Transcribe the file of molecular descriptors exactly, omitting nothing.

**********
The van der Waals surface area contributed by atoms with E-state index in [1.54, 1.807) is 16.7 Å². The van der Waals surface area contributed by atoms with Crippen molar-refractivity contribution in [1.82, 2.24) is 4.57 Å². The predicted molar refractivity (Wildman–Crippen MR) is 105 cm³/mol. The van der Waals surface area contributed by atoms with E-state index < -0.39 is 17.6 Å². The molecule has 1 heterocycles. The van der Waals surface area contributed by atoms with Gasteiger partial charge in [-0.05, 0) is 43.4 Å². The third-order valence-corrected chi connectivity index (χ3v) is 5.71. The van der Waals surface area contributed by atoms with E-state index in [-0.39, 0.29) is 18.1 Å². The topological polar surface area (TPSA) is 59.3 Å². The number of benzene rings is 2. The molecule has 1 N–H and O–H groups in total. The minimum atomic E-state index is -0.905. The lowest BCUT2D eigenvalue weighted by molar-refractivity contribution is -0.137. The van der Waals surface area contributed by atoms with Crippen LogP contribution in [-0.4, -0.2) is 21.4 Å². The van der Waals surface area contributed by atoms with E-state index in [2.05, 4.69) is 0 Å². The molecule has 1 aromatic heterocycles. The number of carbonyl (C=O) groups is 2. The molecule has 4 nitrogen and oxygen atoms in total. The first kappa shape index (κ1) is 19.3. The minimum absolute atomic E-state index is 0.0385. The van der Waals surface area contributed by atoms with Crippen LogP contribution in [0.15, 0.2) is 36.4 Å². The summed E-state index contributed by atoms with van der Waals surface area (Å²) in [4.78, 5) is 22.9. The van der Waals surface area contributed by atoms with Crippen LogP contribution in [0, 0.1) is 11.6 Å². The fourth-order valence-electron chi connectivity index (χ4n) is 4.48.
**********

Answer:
The van der Waals surface area contributed by atoms with E-state index in [1.54, 1.807) is 16.7 Å². The van der Waals surface area contributed by atoms with Crippen molar-refractivity contribution in [1.82, 2.24) is 4.57 Å². The predicted molar refractivity (Wildman–Crippen MR) is 105 cm³/mol. The van der Waals surface area contributed by atoms with E-state index < -0.39 is 17.6 Å². The molecule has 1 heterocycles. The van der Waals surface area contributed by atoms with Gasteiger partial charge in [-0.05, 0) is 43.4 Å². The third-order valence-corrected chi connectivity index (χ3v) is 5.71. The van der Waals surface area contributed by atoms with E-state index in [-0.39, 0.29) is 18.1 Å². The topological polar surface area (TPSA) is 59.3 Å². The number of benzene rings is 2. The molecule has 1 N–H and O–H groups in total. The minimum atomic E-state index is -0.905. The lowest BCUT2D eigenvalue weighted by molar-refractivity contribution is -0.137. The van der Waals surface area contributed by atoms with Crippen LogP contribution in [-0.4, -0.2) is 21.4 Å². The van der Waals surface area contributed by atoms with E-state index in [2.05, 4.69) is 0 Å². The molecule has 1 aromatic heterocycles. The number of carbonyl (C=O) groups is 2. The molecule has 4 nitrogen and oxygen atoms in total. The first kappa shape index (κ1) is 19.3. The minimum absolute atomic E-state index is 0.0385. The van der Waals surface area contributed by atoms with Crippen LogP contribution in [0.15, 0.2) is 36.4 Å². The summed E-state index contributed by atoms with van der Waals surface area (Å²) in [4.78, 5) is 22.9. The van der Waals surface area contributed by atoms with Crippen LogP contribution in [0, 0.1) is 11.6 Å². The fourth-order valence-electron chi connectivity index (χ4n) is 4.48.